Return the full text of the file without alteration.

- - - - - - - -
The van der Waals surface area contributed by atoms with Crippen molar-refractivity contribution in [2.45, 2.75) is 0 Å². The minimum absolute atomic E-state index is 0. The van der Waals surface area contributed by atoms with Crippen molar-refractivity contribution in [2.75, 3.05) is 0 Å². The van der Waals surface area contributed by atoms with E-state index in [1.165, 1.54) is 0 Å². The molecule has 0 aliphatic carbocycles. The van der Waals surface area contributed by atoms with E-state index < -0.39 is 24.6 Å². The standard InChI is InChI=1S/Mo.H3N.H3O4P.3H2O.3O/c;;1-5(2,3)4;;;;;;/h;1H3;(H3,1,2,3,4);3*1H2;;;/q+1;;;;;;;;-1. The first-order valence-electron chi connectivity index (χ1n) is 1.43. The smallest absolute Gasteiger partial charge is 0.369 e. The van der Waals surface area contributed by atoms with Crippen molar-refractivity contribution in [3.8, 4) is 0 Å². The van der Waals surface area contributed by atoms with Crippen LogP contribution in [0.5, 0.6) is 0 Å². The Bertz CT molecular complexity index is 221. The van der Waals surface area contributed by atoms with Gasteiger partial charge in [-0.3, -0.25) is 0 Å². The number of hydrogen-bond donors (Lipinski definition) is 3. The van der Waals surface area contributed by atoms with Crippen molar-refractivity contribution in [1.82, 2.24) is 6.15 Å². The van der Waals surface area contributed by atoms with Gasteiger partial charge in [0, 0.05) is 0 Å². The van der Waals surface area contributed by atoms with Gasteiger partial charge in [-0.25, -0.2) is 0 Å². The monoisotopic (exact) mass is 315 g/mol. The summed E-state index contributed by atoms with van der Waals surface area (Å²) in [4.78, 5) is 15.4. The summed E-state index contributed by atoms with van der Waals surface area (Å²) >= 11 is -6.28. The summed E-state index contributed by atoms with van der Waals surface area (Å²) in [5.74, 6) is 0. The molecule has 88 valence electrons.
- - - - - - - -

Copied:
The van der Waals surface area contributed by atoms with Crippen molar-refractivity contribution in [2.45, 2.75) is 0 Å². The minimum absolute atomic E-state index is 0. The van der Waals surface area contributed by atoms with Crippen molar-refractivity contribution in [2.75, 3.05) is 0 Å². The van der Waals surface area contributed by atoms with E-state index in [1.165, 1.54) is 0 Å². The molecule has 0 aliphatic carbocycles. The van der Waals surface area contributed by atoms with E-state index < -0.39 is 24.6 Å². The standard InChI is InChI=1S/Mo.H3N.H3O4P.3H2O.3O/c;;1-5(2,3)4;;;;;;/h;1H3;(H3,1,2,3,4);3*1H2;;;/q+1;;;;;;;;-1. The first-order valence-electron chi connectivity index (χ1n) is 1.43. The smallest absolute Gasteiger partial charge is 0.369 e. The van der Waals surface area contributed by atoms with Crippen molar-refractivity contribution in [3.8, 4) is 0 Å². The van der Waals surface area contributed by atoms with Crippen LogP contribution in [0.5, 0.6) is 0 Å². The Bertz CT molecular complexity index is 221. The van der Waals surface area contributed by atoms with Gasteiger partial charge in [-0.3, -0.25) is 0 Å². The number of hydrogen-bond donors (Lipinski definition) is 3. The van der Waals surface area contributed by atoms with Crippen molar-refractivity contribution in [1.82, 2.24) is 6.15 Å². The van der Waals surface area contributed by atoms with Gasteiger partial charge in [0, 0.05) is 0 Å². The van der Waals surface area contributed by atoms with Gasteiger partial charge in [-0.25, -0.2) is 0 Å². The monoisotopic (exact) mass is 315 g/mol. The summed E-state index contributed by atoms with van der Waals surface area (Å²) in [4.78, 5) is 15.4. The summed E-state index contributed by atoms with van der Waals surface area (Å²) >= 11 is -6.28. The summed E-state index contributed by atoms with van der Waals surface area (Å²) in [5.74, 6) is 0. The molecule has 88 valence electrons.